“Daddy,” Christine moaned. “Could you be kind for just one evening.”
He gave her a disgruntled look and then sighed in avoidance. “Gather your things and we’ll get going,” Mr. LaBrush ordered.
Max sat up front in the big, oddly smelling car with Mr. LaBrush as Christine and her mother quietly chattered like annoying jungle birds in the backseat.
“So,” Mr. LaBrush began. “Christine said something about you working in an art gallery?”
“That’s right. I manage it. One of my good friends is the actual owner, but I’m in charge of the day-to-day operations.”
“Huh,” Mr. LaBrush grunted. “Operations. That’s a sore word for me. Makes my stomach hurt.” He glanced into the backseat via the rear-view mirror.
“Sir?” Max wondered aloud.
“Never mind… I never cared too much for foo foo galleries and all that nude stuff they call art. Art? I call it filthy pornography straight from the devil himself.”
“I don’t have much nude art in my gallery,” Max said. “It’s not that kind of gallery. And I find it offensive, as well. Not because it’s evil, it’s just that I have some issues with my own body and…”
“Really?” Mr. LaBrush interrupted. “And you don’t find it offensive that my son now has lady parts?”
“Daddy!” Christine bellowed from behind. “I heard that.”
Max surprisingly began to sing loudly and with a dash of spicy vocal irritant:
“People are people so why should it be, you and I should get along so awfully. So we’re different colors and we’re different creeds and different people have different needs. It’s obvious you hate me though I’ve done nothing wrong. I just now met you at the bus station so what could I have done? I can’t understand what makes a man hate another man, help me understand.”
“What the hell was that all about?” Mr. LaBrush demanded to know.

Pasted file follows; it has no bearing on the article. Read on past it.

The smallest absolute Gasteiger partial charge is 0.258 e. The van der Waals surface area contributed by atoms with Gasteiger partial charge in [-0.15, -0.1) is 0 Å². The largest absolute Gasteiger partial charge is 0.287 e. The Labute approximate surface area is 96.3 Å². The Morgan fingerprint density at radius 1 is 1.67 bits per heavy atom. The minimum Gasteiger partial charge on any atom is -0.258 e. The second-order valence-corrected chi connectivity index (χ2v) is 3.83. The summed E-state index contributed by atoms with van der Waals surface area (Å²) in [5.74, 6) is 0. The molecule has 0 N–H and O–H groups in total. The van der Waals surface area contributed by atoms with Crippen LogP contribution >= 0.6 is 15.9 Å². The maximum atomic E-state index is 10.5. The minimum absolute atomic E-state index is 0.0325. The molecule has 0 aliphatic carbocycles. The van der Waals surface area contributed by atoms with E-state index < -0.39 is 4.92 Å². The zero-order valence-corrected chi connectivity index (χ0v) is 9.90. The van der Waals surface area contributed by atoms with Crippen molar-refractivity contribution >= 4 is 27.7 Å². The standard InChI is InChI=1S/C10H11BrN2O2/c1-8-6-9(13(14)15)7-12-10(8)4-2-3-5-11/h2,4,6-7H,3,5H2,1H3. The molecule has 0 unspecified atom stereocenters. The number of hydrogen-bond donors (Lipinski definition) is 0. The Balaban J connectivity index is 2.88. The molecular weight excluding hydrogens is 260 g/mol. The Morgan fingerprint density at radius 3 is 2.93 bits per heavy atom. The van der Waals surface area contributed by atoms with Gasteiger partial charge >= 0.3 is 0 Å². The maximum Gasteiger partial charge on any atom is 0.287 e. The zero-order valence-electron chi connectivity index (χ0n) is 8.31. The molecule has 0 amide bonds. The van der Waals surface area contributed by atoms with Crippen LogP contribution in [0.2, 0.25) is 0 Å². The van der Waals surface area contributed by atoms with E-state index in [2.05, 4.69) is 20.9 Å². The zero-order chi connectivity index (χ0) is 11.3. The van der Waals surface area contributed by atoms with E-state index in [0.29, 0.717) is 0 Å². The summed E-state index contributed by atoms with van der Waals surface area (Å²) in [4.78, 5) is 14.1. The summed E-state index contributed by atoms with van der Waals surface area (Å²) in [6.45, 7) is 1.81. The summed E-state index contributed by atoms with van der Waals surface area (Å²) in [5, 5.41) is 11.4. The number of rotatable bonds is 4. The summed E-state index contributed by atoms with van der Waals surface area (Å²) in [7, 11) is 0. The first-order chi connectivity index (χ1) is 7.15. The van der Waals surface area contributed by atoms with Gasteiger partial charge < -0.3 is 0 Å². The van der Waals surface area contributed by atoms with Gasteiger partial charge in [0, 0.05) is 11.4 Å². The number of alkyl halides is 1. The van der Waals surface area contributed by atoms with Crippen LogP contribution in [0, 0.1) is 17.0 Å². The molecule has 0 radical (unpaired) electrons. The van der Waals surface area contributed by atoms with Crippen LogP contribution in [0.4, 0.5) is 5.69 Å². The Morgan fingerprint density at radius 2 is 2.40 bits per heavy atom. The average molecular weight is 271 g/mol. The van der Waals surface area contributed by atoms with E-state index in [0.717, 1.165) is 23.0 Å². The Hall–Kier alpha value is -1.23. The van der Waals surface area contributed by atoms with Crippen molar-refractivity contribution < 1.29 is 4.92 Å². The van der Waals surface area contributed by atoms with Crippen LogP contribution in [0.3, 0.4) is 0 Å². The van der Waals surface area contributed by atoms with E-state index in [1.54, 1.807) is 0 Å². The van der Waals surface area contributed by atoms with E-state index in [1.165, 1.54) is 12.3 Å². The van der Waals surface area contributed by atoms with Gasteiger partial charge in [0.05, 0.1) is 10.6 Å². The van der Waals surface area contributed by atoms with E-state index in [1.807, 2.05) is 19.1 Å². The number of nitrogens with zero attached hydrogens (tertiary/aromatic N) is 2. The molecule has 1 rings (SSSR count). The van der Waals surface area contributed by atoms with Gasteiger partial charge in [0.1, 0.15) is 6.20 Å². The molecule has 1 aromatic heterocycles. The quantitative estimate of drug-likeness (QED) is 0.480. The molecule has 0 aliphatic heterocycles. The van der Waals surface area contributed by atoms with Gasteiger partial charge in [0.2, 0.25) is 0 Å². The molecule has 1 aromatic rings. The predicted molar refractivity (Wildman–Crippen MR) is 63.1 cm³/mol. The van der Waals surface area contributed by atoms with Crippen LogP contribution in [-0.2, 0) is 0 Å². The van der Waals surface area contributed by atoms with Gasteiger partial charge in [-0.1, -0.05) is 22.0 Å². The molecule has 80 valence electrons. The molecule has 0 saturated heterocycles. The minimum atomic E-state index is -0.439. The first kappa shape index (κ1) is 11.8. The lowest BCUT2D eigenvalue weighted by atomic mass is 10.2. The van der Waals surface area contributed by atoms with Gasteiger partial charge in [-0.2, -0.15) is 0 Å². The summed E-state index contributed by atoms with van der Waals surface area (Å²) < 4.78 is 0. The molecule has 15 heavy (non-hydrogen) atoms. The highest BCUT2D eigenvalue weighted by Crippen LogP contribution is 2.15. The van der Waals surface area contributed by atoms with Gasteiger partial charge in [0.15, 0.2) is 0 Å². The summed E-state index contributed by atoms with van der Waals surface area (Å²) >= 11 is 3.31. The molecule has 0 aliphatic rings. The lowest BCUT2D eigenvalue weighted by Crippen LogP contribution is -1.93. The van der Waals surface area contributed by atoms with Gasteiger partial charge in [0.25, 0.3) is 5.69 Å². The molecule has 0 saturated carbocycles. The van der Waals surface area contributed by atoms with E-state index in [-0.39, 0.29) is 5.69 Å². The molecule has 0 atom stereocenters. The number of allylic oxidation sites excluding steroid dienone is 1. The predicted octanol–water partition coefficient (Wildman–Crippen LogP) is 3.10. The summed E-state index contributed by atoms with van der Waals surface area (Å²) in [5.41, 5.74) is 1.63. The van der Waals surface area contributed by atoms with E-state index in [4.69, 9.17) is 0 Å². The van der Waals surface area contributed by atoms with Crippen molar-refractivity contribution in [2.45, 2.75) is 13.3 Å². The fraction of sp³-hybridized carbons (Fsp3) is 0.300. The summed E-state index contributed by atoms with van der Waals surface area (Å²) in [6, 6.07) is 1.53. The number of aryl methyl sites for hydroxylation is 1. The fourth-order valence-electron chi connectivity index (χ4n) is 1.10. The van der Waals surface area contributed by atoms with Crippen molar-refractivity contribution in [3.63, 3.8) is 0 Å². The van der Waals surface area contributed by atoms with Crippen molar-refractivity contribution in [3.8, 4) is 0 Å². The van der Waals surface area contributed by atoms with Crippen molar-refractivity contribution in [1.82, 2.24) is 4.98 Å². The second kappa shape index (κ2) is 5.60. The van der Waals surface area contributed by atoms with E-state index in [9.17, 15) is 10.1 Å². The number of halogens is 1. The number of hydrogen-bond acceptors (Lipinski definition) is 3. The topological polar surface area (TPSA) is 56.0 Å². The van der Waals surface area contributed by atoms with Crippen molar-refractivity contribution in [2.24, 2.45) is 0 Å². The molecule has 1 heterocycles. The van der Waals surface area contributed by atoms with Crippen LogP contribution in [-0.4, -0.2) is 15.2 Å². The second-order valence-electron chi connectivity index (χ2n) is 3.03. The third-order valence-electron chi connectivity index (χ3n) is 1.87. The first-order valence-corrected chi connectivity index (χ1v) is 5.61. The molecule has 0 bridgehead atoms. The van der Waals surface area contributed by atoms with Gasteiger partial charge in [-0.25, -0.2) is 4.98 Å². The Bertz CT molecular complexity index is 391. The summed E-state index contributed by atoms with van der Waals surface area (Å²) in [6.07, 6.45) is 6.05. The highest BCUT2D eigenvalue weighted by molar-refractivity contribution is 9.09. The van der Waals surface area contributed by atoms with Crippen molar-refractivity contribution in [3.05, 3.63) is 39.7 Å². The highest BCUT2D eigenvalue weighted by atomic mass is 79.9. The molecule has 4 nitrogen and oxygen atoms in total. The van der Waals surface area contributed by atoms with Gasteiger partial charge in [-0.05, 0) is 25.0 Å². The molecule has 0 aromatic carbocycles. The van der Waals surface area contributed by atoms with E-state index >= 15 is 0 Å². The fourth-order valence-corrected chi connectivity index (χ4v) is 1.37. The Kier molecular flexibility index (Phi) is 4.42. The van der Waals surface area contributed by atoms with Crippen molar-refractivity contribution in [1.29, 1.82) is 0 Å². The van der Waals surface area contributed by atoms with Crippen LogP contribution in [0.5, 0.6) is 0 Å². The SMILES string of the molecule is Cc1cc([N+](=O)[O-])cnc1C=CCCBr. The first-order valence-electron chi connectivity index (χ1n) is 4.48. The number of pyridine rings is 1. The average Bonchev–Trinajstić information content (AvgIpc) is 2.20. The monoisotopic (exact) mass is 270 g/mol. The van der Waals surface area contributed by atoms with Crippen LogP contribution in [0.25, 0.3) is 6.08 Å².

“It’s part of a song,” Max replied. “Do you like Depeche Mode?”
“Depeche a what?”
“It’s a band Mr. LaBrush. It’s music. Groovy music.”
“Sounds like crap to me! I can’t believe you were singing a devil song in my car. I find that quite disrespectful. And it is quite daring of you to bring my morality into question here. My morality is the right morality, and I won’t stand for someone else to cast doubt over it.”
“But Mr. LaBrush. I was simply making a statement about the love for all people and accepting Christine for who she is via the spirit of a shirtless Dave Gahan.”
“Boy, what in the name of super-duper Jesus are you talking about? And may I remind you his name is Chris and he’s got mental problems and we’re going to see a doctor and get his head and balls all fixed up right and make him a man again!”
“Herbert!” Mrs. LaBrush barked from the back. “This is no time to discuss this. Max is our guest, and we are going to have a pleasant evening whether you like it or not! I’m sorry Max, but my husband can be a bit of an insensitive gorilla at times.”
“And my wife can be a cackling bitch most of the time!” Herbert LaBrush snapped.
“Please, sir,” Max broke in. “I’m very sorry I spoke out. You’re right. I overstepped my boundaries and I apologize to you both. I’ll try to do better, but let’s not resort to horrible name calling.”
Mr. LaBrush sighed with deep annoyance and drove the rest of the way to the house without saying another word.
TO BE CONTINUED